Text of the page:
is seen standing in uniform.
Eddie Blomberg is in the center of the back row
without a life preserver.
Click image to enlarge. 
Photo by Acme News
from the archives of the Saltwater People Historical Society©

The able seaman from the
American Mail Line's, PRESIDENT MADISON
who swam a line around his waist, through 
the whipping surf to the rocky shore 
of Amatignak, Alaska to rescue
three survivors of the wreck of 
the freighter SS NEVADA.
He is shown after arriving Seattle,
8 October 1932.
Photo by Acme News
from the archives of the 
Saltwater People Historical Society©

The American Mail Liner PRESIDENT MADISON arrived in Seattle on 5 October 1932 with three survivors and the lifeboat crew who rescued James Thorsen, Lucena Decancey, and Fritz Dewall. They were the only survivors of the ill-fated freighter NEVADA, wrecked on the rocky shores of Amatignak Island in the Aleutians. Thirty-four were lost.
      The steel steam screw NEVADA, Master T. W. Johanson had stranded at Amatignak, AK. She departed Longview, WA., 15 Sept. 1932 bound Yokohama, Japan. Carrying a 6,648-ton cargo of lumber, flour, and general merchandise. 
      SS OREGON MARU responded to radio distress signal; proceeded to wreck but the seas prevented the rescue of men who had washed ashore. SS PRESIDENT MADISON arrived 29 Sept and rescued the 3 crew members from Amatignak Island. The USCG HAIDA arrived on scene 4 Oct. and continued the search of vicinity without results. The NEVADA and cargo were total losses. Value of cargo unknown. Vessel value was $255,000.

This medal was awarded to the officer
ELMER J. STULL (1887-1975), seen in the photo on the
deck of the rescue ship the PRESIDENT MADISON.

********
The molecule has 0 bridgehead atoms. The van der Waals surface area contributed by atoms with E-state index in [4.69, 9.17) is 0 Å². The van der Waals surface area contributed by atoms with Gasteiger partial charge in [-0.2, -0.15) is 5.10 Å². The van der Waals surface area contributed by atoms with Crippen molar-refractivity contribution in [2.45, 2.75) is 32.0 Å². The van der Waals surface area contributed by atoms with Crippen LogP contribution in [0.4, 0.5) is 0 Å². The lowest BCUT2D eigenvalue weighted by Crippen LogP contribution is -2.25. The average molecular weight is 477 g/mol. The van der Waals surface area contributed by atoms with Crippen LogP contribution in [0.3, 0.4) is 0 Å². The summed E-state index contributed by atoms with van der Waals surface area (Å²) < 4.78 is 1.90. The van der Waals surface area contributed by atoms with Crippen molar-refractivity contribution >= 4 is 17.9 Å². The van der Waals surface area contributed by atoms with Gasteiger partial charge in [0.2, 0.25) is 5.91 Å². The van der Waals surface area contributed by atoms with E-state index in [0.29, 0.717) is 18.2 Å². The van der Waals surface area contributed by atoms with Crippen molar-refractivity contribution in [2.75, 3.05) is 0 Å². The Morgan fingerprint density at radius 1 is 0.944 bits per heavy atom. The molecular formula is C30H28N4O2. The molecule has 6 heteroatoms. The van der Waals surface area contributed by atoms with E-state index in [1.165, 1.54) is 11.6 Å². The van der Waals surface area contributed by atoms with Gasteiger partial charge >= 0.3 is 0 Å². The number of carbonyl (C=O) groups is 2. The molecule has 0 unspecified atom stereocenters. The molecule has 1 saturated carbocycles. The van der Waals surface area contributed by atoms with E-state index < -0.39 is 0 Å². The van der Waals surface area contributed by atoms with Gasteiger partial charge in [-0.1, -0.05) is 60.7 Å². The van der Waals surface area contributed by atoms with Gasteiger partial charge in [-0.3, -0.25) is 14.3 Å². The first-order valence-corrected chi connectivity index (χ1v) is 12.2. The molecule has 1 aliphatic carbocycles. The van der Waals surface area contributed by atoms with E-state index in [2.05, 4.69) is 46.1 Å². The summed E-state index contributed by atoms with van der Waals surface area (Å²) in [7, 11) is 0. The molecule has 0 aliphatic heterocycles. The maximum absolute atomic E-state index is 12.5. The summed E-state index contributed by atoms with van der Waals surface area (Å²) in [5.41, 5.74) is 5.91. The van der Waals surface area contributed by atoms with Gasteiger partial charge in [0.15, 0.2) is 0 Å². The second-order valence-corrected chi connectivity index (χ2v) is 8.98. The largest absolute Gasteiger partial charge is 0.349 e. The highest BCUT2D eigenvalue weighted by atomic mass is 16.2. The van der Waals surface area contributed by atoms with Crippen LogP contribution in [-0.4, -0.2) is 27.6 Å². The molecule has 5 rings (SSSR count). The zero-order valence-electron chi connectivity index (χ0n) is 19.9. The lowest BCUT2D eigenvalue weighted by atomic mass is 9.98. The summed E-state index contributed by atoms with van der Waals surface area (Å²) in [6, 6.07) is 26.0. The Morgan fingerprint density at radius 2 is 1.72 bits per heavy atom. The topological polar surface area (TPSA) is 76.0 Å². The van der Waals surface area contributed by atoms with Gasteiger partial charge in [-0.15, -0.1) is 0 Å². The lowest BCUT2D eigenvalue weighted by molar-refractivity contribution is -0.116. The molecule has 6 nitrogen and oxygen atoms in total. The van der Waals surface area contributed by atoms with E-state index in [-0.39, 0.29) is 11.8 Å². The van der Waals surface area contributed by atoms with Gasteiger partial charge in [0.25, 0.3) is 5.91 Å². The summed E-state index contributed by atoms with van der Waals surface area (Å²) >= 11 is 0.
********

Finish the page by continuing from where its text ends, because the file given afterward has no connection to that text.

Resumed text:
In World War II he commanded the Liberty Ship
SS SAMUEL PARKER, that was able to limp
home from the war to Seattle, WA in 1943,
full of holes, but victorious
and the first Liberty Ship to be
These last two photos are courtesy of his
great-grandson Patrick Danforth. He has
more bio on Capt. Stull worth a visit HERE

O.N. 219522
Lost, 27 September 1932
Location, 51 16 N 179 06 W
Chart, 16460
Tonnage, 5,645 G. 3517 N. 
Age, 12 yrs.
Owner, States Steamship Co., of Portland, Oregon.

Source, USCG Report 18 October 1932 at Portland, OR;
AlaskaShipwreck.com; and Saltwater People Historical Society.
Two photos from Patrick Danforth.
List of the lost mariners to be added.

16 May 2018


Built at Thomaston, ME. 1878
by Thomas Watts.
Date of photo unknown.
Originally a full-rigged ship, then a bark, and finally rerigged as a 5-masted schooner, long in Pacific Coast lumber and coal trades.
5-masted schooner.
Date estimate by UW of c. 1900.
Location: Port Blakely, WA.
Under Capt. P. Martensen.

Photo by Wilhelm Hester
from the U of W Collections.

1902, 5 September: Capt A. H. Sorenson and wife Marie welcomed a baby girl, Burgess in the middle of the Pacific hundreds of miles west of Central America.
"Ship at San Pedro.
The five-masted schooner SNOW & BURGESS arrived in port late this evening and dropped her anchor in the outer harbor, just off the end of the government breakwater. The arrival of this vessel is of particular note from the fact that she is the only five-master ever entering the port. The SNOW & BURGESS has had a varied and interesting career, such a history as few vessels can boast. Built in 1878, she was full-rigged ship and for fifteen years sailed the seas and visited nearly every port of importance on the globe. For ten years, or until 1903, this barque was under canvass; then she was brought into San Francisco and transferred to her present owner, J. L. Larsen, and was placed on the dry dock at Boole's shipyard. Her rig was again changed, her cabins were rebuilt, and she was turned out of the shops, good as new, and one of the first five masters ever floated. She is 228' long, 41' beam and 24.7' depth of hold. Her tonnage total net is 1548 tons. She carries approximately two million feet of lumber." From the Los Angeles Herald